market corrects too-low price drop at Chelsea Mercantile, just as it's supposed to
Conventional Wisdom, vindicated
Regular readers of Manhattan Loft Guy know that I often observe that, absent a thin buyer pool, The Market will correct a price drop that is ‘too low’ by having multiple bidders push the clearing price above the asking price. The price history of the “2,129 sq ft” Manhattan loft #9-I at 252 Seventh Avenue (“the coveted "I" line of the prestigious Chelsea Mercantile”) will not surprise readers who have been paying attention, as it reflects a customary pattern for a loft that has trouble with price discovery, of To High, Still Too High, (oops) Too Low … Fixed:
|May 1||new to market||$3.695mm|
Of course the odd thing about this sequence is that it took any price drops at all, as the clearing price is a mere 5% off the initial ask, and a language-fracturing even more mere 1% off the first price drop in June. The whole affair took only 4 months of active marketing, with the August-September hiatus for inacive marketing but active soul searching.
was it the unfortunate extra bedroom, Mars?
As the broker babble says, this unit is in the “coveted” I-line, and it is easy to see why this footprint would make others jealous. The floor plan is close to a perfect one for a 2-bedroom 3-bath layout, with 9 windows along the long north wall and 5 on the shorter east wall, splitting the master (north and west) far from the second bedroom (east and south).
Two problems: the loft was marketed empty, always a dreary presentation at this scale; and (as you already know fi you glanced at the floor plan) they ruined the layout by squeezing in a 3rd “bedroom / study”. That room is a decent enough space, at 8 x 13 feet, that adds the utility of a 3rd bedroom at the cost of delaying a visitor getting a sense of space. Instead of the visitor seeing the 3rd and 4th windows more than 40 feet away after taking but 6 steps into the foyer, that visitor now sees the door to that 3rd bedroom off in the distance and does not feel the volume or see the light of the huge great room until passing the kitchen, and even then only at an angle.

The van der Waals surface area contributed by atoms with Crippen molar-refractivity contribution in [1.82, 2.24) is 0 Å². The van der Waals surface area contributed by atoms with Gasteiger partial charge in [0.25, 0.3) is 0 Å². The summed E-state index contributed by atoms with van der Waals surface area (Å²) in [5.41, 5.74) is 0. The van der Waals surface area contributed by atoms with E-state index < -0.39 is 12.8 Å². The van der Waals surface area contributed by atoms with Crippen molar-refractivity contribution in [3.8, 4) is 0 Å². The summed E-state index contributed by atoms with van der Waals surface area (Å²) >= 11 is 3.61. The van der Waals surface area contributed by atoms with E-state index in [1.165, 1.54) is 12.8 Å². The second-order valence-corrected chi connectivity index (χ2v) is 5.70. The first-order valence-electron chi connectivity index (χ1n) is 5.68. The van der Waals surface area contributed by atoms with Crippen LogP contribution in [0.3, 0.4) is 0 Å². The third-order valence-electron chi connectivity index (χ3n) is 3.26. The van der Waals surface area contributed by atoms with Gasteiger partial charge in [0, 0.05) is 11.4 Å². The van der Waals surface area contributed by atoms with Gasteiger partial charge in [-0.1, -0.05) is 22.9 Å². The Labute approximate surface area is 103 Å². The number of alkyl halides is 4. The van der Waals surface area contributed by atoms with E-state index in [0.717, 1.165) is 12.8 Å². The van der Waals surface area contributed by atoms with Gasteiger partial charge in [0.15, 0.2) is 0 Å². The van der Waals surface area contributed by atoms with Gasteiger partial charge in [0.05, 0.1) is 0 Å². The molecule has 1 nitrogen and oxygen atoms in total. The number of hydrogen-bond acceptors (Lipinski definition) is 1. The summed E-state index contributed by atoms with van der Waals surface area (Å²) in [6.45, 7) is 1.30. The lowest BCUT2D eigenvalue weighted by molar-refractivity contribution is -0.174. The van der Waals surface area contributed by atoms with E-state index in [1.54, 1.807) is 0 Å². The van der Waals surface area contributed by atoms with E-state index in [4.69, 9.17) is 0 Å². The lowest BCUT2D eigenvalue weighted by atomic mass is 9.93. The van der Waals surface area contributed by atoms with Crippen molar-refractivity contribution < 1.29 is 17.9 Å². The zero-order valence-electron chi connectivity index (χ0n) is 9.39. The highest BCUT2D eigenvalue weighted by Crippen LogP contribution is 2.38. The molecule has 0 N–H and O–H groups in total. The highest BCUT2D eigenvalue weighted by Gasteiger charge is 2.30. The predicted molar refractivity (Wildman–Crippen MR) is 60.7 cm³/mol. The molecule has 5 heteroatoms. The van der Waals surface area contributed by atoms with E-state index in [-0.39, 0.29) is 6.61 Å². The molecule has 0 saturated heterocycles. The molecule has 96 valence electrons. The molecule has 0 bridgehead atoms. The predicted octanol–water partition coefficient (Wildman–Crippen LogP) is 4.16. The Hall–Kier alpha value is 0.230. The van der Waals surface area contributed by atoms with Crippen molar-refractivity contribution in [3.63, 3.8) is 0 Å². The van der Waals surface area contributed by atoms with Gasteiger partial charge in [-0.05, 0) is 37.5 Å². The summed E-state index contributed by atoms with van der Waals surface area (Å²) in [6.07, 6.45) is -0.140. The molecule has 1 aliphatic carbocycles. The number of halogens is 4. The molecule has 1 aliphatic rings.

Of course it is a simple matter to take down 21 linear feet of walls and door (as any 2-bedroom buyer would) but the impact of that extra bit of carpentry on the sense of space must be dramatic.
sussing out The Market is easier in retrospect than prospectively
It is not hard to guess the sellers’ approach to pricing loft #9-I. My guess (I will bet you a quarter) starts with the June 2011 sale of loft #15-I at $3.65mm. That one was of similar quality to #9-I (as a “sophisticated renovation”, though in the original configuration of 2-bedroom only) but cleared nearby buildings to add the significant premium of “open city views”. My bet is that the #9-I sellers figured their $3.695mm asking price was justified by the passage of time since #15-I sold, the better views up there notwithstanding.
Attentive readers know that I hit that June 2011 sale in my July 7, 2011, why did Chelsea Mercantile loft sell within 3% of The Peak?, a post in which I was obviously impressed at how well loft #15-I held its value compared to a prior sale at The Peak. In that post I distilled some sales data at The Merc that supports that #9-I babble that this line i, indeed, coveted, noting that the (then) “current value of $1,658/ft for #15-I is clearly a strong value compared to past sales of similar high-floor units” and that “none of the other (same building) sales in the first quarter of 2008 approached the #15-I value”.
Coveted line though it is, “I” lofts with clear views are simply more valuable than lofts with light that face building facades to the north and east. I can’t say that the spread between #15-I at $3.65mm in June 2011 and #9-I at $3.5mm 18 months later is excessive, even allowing for hte passage of time. Though I am tempted to think that the spread would have been smaller had #9-I been only a 2-bedroom and if it had been shown as lived-in.
That’s my story and I am sticking to it.
This story, by the way, has the fortunate consideration of (possibly) accounting for hte #9-I difficulty with price discovery. That starts from the premise that #9-! was priced correctly from the start (a $3.695mm ask in a coveted line of an iconic condo should yield a $3.5mm deal more easily) and looks for reasons The Market had trouble doing the right thing (to cop a Spike Lee joint). I suspect The Market had that trouble becaus the loft was empty and showed particularly poorly due to the ‘extra’ room. Now that I have come around to my beginning I will stop before I repeat the entire analysis.
(Countown from 10….)
© Sandy Mattingly 2013